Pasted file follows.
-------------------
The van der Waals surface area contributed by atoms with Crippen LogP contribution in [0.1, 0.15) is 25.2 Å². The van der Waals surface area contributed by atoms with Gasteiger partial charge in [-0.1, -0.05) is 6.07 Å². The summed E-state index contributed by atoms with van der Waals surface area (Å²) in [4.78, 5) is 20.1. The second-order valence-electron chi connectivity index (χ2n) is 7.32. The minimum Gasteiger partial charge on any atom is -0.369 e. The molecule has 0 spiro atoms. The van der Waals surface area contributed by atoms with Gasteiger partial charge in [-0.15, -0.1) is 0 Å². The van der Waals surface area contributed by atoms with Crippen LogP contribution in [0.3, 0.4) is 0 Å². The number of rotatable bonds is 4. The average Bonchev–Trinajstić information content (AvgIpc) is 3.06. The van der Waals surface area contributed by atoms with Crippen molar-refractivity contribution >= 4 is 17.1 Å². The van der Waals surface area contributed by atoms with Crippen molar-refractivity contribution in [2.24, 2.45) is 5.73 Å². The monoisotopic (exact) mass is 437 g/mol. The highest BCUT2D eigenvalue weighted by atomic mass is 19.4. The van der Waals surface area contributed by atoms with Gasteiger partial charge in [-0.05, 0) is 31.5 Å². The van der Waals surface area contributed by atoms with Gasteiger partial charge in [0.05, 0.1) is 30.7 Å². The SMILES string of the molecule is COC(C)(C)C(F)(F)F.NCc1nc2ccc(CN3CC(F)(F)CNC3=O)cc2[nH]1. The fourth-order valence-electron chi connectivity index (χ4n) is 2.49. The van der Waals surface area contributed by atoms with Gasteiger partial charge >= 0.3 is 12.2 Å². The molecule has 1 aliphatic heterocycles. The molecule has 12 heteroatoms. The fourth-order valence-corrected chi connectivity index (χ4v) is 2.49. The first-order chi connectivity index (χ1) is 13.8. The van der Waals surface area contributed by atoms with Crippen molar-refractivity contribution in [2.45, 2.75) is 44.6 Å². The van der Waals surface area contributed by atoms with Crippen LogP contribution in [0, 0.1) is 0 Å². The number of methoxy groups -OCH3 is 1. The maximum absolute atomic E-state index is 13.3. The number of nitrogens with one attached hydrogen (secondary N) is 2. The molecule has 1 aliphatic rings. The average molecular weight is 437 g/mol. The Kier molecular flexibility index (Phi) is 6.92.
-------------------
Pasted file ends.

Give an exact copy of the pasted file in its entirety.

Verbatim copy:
The van der Waals surface area contributed by atoms with Crippen LogP contribution in [0.1, 0.15) is 25.2 Å². The van der Waals surface area contributed by atoms with Gasteiger partial charge in [-0.1, -0.05) is 6.07 Å². The summed E-state index contributed by atoms with van der Waals surface area (Å²) in [4.78, 5) is 20.1. The second-order valence-electron chi connectivity index (χ2n) is 7.32. The minimum Gasteiger partial charge on any atom is -0.369 e. The molecule has 0 spiro atoms. The van der Waals surface area contributed by atoms with Gasteiger partial charge in [-0.15, -0.1) is 0 Å². The van der Waals surface area contributed by atoms with Crippen LogP contribution in [0.3, 0.4) is 0 Å². The number of rotatable bonds is 4. The average Bonchev–Trinajstić information content (AvgIpc) is 3.06. The van der Waals surface area contributed by atoms with Crippen molar-refractivity contribution >= 4 is 17.1 Å². The van der Waals surface area contributed by atoms with Crippen molar-refractivity contribution in [2.24, 2.45) is 5.73 Å². The monoisotopic (exact) mass is 437 g/mol. The highest BCUT2D eigenvalue weighted by atomic mass is 19.4. The van der Waals surface area contributed by atoms with Gasteiger partial charge in [-0.05, 0) is 31.5 Å². The van der Waals surface area contributed by atoms with Gasteiger partial charge in [0.05, 0.1) is 30.7 Å². The SMILES string of the molecule is COC(C)(C)C(F)(F)F.NCc1nc2ccc(CN3CC(F)(F)CNC3=O)cc2[nH]1. The fourth-order valence-electron chi connectivity index (χ4n) is 2.49. The van der Waals surface area contributed by atoms with Gasteiger partial charge >= 0.3 is 12.2 Å². The molecule has 1 aliphatic heterocycles. The molecule has 12 heteroatoms. The fourth-order valence-corrected chi connectivity index (χ4v) is 2.49. The first-order chi connectivity index (χ1) is 13.8. The van der Waals surface area contributed by atoms with Crippen molar-refractivity contribution in [2.45, 2.75) is 44.6 Å². The van der Waals surface area contributed by atoms with Crippen LogP contribution in [0, 0.1) is 0 Å². The number of methoxy groups -OCH3 is 1. The maximum absolute atomic E-state index is 13.3. The number of nitrogens with one attached hydrogen (secondary N) is 2. The molecule has 1 aliphatic rings. The average molecular weight is 437 g/mol. The Kier molecular flexibility index (Phi) is 6.92.